- There's a rare documentary example in David Attenborough's First Life. A piece to camera by Attenborough finishes by changing from a telephoto shot to wide angle simultaneous with the camera helicopter flying forward and ascending, causing the coastline on which Attenborough is standing to expand dramatically.
- Used a lot in Top Gear with head-on shots of speeding cars.
- Used in episode 7 of MythQuest during a Big "NO!".
- This effect is used to zoom in on Roman's horrified face when he and Niko get kidnapped in Grand Theft Auto IV.
- Legacy of Kain: Soul Reaver 2 uses this effect to simulate a feeling of temporal displacement in scenes where time paradoxes can and will occur, going back and forth faster and faster as the paradox comes closer to happening, such as whenever the Soul Reaver's past and present versions of one another meet.
- Instead of zooming in or out, The Legend Of Zelda Twilight Princess uses this for its camera controls.
- Rock Band likes these. Really, really likes them.
- Done in a cutscene in the original Tomb Raider. Tomb Raider: Anniversary also uses this effect whenever Lara looks down while hanging from a ledge.
- Used interestingly in a cutscene from a fan-made level: the camera enters a large room, then uses the Vertigo Effect before it begins to pan around, giving the impression that the room has doubled in size.
- Used in the intro cinematic to Half-Life 2, when you first enter the train.
- Used in one of the early hallways in Amnesia The Dark Descent.
- Used in Mass Effect when sprinting.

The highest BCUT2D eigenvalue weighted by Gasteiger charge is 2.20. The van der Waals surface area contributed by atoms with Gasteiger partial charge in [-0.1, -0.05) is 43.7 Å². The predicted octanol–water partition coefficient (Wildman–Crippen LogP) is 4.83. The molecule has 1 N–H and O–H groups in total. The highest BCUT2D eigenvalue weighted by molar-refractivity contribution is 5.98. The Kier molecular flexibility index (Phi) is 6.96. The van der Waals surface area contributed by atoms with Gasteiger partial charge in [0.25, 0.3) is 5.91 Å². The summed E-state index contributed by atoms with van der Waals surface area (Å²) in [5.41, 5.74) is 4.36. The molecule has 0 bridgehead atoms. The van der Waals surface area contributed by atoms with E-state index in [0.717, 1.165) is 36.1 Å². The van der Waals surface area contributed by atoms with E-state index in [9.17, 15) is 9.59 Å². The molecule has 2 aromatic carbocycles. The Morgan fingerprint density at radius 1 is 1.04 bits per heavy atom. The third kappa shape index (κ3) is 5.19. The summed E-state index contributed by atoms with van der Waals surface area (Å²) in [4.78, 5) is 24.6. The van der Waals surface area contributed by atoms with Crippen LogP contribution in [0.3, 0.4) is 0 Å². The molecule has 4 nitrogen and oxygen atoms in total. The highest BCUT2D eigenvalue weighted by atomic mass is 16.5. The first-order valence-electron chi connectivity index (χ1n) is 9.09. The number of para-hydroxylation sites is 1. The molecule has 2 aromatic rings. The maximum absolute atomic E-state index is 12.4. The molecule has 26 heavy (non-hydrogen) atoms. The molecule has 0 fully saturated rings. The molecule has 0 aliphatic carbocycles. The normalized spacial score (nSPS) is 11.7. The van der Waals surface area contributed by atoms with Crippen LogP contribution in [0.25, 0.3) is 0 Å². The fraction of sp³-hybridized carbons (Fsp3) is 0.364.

- It also accompanies the Bullet Time effect (except when zoomed into a scope, for obvious reasons). In Mass Effect 2, this was mostly power-driven, but it occurs at several plot-mandated moments of Mass Effect 3, such as the final round of the Boss Battle on Rannoch, where the Reaper leeeeeans in and stares Shepard down, and it turns into a quickdraw contest between Shep's markerlight and the Reaper's Frickin' Laser Beam.
- Used frequently in Sam & Max: The Devil's Playhouse, as a bit of visual jargon representing the use of psychic powers.
- In Echo Chamber, this combines with Oh Crap and Say My Name after Tom runs into his Psycho Ex-Girlfriend. Or it would, if that weren't an outtake.
- One entry for the Internet Raytracing Competition uses this effect to show off how MC Escher's famous "Waterfall" print works.
- Red vs. Blue was able to do this after switching to Halo3, using the camera in theater mode. Previous games had a zoom feature, but it always switched to a scope of some kind. The camera in Halo3's Theater mode zooms seamlessly (although very quickly, making it a bit hard to control). One of the first times it was used was in Part II of Relocation, when Caboose sneaks up on Simmons.
- The Vertigo shot (and quite a bit of the Hitchcock oeuvre) is parodied on Sylvester And Tweety Mysteries with Sylvester in the place of the main character.
- In one of Batman The Animated Series's many Hitchcock-inspired scenes, Batman gets hit with the Vertigo Effect while under the influence of Scarecrow's nerve toxin.
- There's a episode that's actually called "Vertigo" that focuses on a gadget of some kind that can temporarily induce this effect in people's vision.
- In the segment, "Hungry are the Damned" from the first Treehouse of Horror, this kind of shot is used when Lisa first sees the flying saucer.
- Also used in "Home Sweet Homediddly-Dum-Doodily" when the social worker announces to Bart, Lisa, and Maggie that they're being taken to "a FOSTER HOOOOOOME!"